The Nest program, also known as the Tourism Innovation Center, supports the development of new business ideas in the digital economy, while the BEST program is a free online training academy promoting the development of management skills in tourism , which has already involved 170,000 people. The Call Fit program invests in tourism projects in the pre-development phase.

The programs are part of the Portuguese government’s efforts to exceed 27 billion euros ($31 billion) in annual tourism revenue by 2027, while accelerating sustainability plans.

“The tourism board has continued to engage in public relations and marketing activities throughout the pandemic, which has been crucial in keeping Portugal in people’s minds,” Stern said of Martinhal Hotels & Resorts. “We couldn’t have done it alone. Government efforts on various fronts have helped us get more business than we otherwise would. »

Many hoteliers have taken advantage of the pandemic-forced pause to focus on digitalization – investing in technology and growing online platforms.

Martinhal has improved its check-in procedures and invested in a central reservations system that facilitates customer feedback and enables its sales teams to tailor offers to different market segments.

At Discovery Hotel Management, the focus has been on upgrading meeting technology. DHM created a “What’s Up Concierge” program to expedite response to guest requests, installed digital signage in all of its hotels, and made food and beverage menus accessible on mobile devices via QR codes.

“We have acquired [IT equipment] to enable higher quality hybrid meetings, in particular by increasing our Internet network. We also now allow electronic check-in to improve and streamline the check-in process, primarily in the [meetings, incentive travel, conferences and exhibitions] segment,” said Mexia Alves.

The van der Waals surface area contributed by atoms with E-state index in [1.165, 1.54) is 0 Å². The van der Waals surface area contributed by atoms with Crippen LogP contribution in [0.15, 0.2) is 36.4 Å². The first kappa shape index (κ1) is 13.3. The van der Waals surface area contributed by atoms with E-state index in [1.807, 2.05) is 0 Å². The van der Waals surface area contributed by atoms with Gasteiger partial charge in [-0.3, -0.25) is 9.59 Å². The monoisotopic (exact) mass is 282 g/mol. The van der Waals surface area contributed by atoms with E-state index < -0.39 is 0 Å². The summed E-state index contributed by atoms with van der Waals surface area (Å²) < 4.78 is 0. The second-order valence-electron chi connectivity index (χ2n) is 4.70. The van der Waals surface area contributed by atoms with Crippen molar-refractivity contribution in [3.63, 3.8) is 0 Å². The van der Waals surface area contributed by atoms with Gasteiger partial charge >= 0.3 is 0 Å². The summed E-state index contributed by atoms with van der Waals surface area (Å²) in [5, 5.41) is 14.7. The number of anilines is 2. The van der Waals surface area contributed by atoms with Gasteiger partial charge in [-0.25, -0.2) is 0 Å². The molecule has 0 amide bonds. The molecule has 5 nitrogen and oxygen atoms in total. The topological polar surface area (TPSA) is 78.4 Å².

It said its city hotels and major resorts were down 30% on average from 2019 in terms of occupancy, due to a reduction in meetings and events.

But the investment has started to pay off for the company. Within its upscale and luxury properties, DHM topped 2019 performance with 60% occupancy and a 10% increase in average daily rate, Mexia Alves said.

The normalization of remote working and the attractiveness of Portugal as a destination from which to do so has led to growing demand for longer hotel stays and better Wi-Fi, and not just for conference guests. .

Martinhal has set up long-stay offers to accommodate these customers and now offers specific Wi-Fi services for families who need to both work remotely and send their children to school online.

“We’ve even dealt with families from other time zones who needed access to conference rooms or the main lobby so they could work quietly while the rest of their family slept,” Stern said.

Mark McSorley, managing director of Quinta do Lago, a resort offering both hotel rooms and private residences located in the popular Algarve region, said demand had increased for rental homes with offices in residence.

“We’ve noticed a huge shift in residents spending the majority of their time in their second home,” he said.

Mexia Alves said many reservations at DHM hotels turned into extended stays.

“We are prepared for this with dedicated spaces in each of our room categories where guests can work comfortably and relaxation areas where guests are welcome to work,” he said.

This trend towards remote working has been very noticeable in Madeira, where the government has partnered with Startup Madeira to launch a 2021 pilot project aimed at attracting digital nomads.

Nuno Vale, executive director of the Madeira Promotion Office, said the rapid recovery of tourism on the island, particularly in late summer 2021, has been a double-edged sword.

“This has led to a lack of human resources in the hospitality sector,” he said, adding that the diversification of tourism target groups is having a positive impact on the sector.

He added that his office was supporting hoteliers by waiving membership fees and increasing payment flexibility.

“Madeira tourism is becoming more resilient, diverse and less vulnerable to economic prospects,” he said. “We hope to reach the global figures of 2019 already by the end of 2022.”